Financial Framework for Disability Services Launched
Thursday, 13th November 2014 at 11:05 am
A National Costing and Pricing Framework for Disability Services has been released to help mission driven organisations understand the cost of service delivery and to help them plan effectively for the NDIS.
The Framework has been developed by National Disability Services (NDS), the peak industry association for disability services, representing 950 non-government organisations around Australia, in conjunction with WA’s Curtin University.
Chief Executive of NDS Dr Ken Baker said that the National Costing and Pricing Framework for Disability Services would provide a much needed foundation for disability service providers and others with a role in funding, purchasing services from, overseeing or auditing the provision of disability services to build capacity in costing and pricing.
“Unit prices have traditionally been set by Government departments based largely on how much money they have to spend on disability services. Too often, the rationale for the calculation of unit price has been lost in the history of Government budget processes. As a result, the state of knowledge of costing and pricing practice in the disability sector has suffered,” Dr Baker said.
“With the move to individualised funding, which the National Disability Insurance Scheme is accelerating, a set of principles and definitions is needed that can be applied to achieve a mature approach to costing and pricing practice that is relevant to the diverse locations and circumstances in which disability services are provided.”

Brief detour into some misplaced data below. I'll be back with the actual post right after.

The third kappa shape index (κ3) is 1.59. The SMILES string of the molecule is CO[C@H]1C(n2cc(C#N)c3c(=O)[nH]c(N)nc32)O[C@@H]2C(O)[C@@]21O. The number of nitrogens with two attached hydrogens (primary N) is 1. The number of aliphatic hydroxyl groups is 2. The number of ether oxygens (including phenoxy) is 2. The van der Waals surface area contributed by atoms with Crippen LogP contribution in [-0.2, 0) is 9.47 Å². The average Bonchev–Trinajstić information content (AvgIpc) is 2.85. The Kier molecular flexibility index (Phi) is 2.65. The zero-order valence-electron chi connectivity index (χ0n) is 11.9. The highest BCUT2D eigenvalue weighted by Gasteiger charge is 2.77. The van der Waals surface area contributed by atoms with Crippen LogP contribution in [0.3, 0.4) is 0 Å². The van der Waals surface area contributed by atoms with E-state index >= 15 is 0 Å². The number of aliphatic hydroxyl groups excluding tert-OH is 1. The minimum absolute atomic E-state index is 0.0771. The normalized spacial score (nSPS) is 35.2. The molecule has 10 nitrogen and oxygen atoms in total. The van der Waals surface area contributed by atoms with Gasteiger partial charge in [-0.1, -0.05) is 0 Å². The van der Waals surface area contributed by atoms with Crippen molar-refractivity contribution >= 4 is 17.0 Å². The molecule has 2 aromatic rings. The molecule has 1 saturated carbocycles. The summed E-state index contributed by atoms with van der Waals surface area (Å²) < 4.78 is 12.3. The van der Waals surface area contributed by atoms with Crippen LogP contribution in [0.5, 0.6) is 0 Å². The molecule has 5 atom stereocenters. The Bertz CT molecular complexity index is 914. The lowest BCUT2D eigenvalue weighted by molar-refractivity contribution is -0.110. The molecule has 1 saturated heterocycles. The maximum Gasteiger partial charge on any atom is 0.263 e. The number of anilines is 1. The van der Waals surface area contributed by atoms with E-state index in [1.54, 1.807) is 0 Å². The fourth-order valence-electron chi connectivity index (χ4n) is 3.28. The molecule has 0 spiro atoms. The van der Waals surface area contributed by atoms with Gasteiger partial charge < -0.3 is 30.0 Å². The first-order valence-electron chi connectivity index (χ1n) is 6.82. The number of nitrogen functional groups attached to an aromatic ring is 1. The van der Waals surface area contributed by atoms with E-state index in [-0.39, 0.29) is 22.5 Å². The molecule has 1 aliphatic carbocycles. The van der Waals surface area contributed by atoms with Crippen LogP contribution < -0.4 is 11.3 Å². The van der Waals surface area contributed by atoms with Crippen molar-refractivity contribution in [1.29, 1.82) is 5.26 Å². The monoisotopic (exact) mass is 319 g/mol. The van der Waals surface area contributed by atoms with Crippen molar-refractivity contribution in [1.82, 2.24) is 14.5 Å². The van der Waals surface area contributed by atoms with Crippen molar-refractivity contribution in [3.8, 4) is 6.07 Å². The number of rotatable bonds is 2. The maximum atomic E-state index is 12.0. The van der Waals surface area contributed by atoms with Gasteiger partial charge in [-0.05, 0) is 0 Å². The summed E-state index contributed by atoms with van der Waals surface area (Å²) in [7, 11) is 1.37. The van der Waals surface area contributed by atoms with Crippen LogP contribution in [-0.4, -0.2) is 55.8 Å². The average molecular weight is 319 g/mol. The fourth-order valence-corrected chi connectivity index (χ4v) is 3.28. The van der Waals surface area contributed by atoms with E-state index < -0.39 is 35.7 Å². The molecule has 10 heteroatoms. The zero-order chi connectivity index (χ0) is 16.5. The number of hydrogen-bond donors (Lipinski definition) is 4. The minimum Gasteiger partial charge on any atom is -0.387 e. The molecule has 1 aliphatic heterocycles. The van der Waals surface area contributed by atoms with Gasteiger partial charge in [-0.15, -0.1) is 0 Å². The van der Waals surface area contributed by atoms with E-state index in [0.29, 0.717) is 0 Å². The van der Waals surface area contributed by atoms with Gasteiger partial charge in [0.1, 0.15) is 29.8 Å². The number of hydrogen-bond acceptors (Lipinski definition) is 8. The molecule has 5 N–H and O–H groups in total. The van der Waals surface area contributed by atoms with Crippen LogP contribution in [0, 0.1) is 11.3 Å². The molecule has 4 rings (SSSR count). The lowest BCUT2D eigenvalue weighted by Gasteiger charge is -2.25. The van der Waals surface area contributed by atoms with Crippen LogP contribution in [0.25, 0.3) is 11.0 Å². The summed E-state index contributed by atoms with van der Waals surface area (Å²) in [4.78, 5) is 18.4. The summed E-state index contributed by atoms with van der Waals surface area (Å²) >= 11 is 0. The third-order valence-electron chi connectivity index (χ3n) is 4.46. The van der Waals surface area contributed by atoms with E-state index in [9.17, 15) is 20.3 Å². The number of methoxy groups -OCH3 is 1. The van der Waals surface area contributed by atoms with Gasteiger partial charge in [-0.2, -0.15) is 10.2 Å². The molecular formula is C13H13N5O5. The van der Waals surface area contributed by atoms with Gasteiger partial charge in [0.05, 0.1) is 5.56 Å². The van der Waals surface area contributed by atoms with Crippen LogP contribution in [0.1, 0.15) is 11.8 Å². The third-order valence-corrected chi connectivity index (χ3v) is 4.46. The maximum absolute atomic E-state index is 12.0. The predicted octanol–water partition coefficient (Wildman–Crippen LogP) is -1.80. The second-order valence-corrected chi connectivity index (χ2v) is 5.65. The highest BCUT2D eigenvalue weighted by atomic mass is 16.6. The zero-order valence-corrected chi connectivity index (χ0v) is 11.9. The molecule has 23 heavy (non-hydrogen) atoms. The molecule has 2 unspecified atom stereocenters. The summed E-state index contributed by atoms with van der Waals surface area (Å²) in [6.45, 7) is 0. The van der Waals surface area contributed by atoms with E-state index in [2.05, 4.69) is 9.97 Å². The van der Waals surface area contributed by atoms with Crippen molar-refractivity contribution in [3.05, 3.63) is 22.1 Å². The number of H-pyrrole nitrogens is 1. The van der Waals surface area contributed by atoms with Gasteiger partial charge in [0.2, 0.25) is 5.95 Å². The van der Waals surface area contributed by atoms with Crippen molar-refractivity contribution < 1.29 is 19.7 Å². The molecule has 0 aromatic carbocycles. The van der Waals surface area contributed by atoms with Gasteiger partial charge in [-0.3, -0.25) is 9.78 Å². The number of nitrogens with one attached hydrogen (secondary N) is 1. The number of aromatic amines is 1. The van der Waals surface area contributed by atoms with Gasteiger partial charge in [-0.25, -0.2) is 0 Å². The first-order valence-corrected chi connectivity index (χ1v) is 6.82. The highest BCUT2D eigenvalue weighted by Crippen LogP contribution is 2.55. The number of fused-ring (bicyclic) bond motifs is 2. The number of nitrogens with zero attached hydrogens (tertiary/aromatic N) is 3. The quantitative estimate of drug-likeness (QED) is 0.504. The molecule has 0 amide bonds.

Curtin University Not-for-profit Initiative Director and author of the National Costing and Pricing Framework for Disability Services, Professor David Gilchrist said; “Acknowledged by the Institute of Chartered Accountants Australia and New Zealand, the Framework sets out an approach that is consistent with management accounting in the broader economy.”
“Sustainability for disability service providers is essential not only for the organisation, but also for Government, and to maintain diversity, choice and continuity of service for participants. The long term financial effects of deciding to offer unfunded or under-funded services must be clearly understood so that decisions for achieving cost recovery in other ways can be taken,” Professo Gilchrist said.
“The Framework has been developed in response to the significant changes occurring in disability services but its key messages are applicable to community services in general with many Australian jurisdictions implementing new funding and procurement models which place greater financial risk on non-government service providers.
“In his call for CEOs and boards of disability service providers to adopt and share the National Costing and Pricing Framework for Disability Services Dr Ken Baker said “This will support greater understanding between service providers, service users and funding bodies about how costs and prices are calculated and the implications for the supply and quality of disability service provision.
NDS says it is developing an online learning program aligned to the Framework to help disability service providers develop practices appropriate to their needs.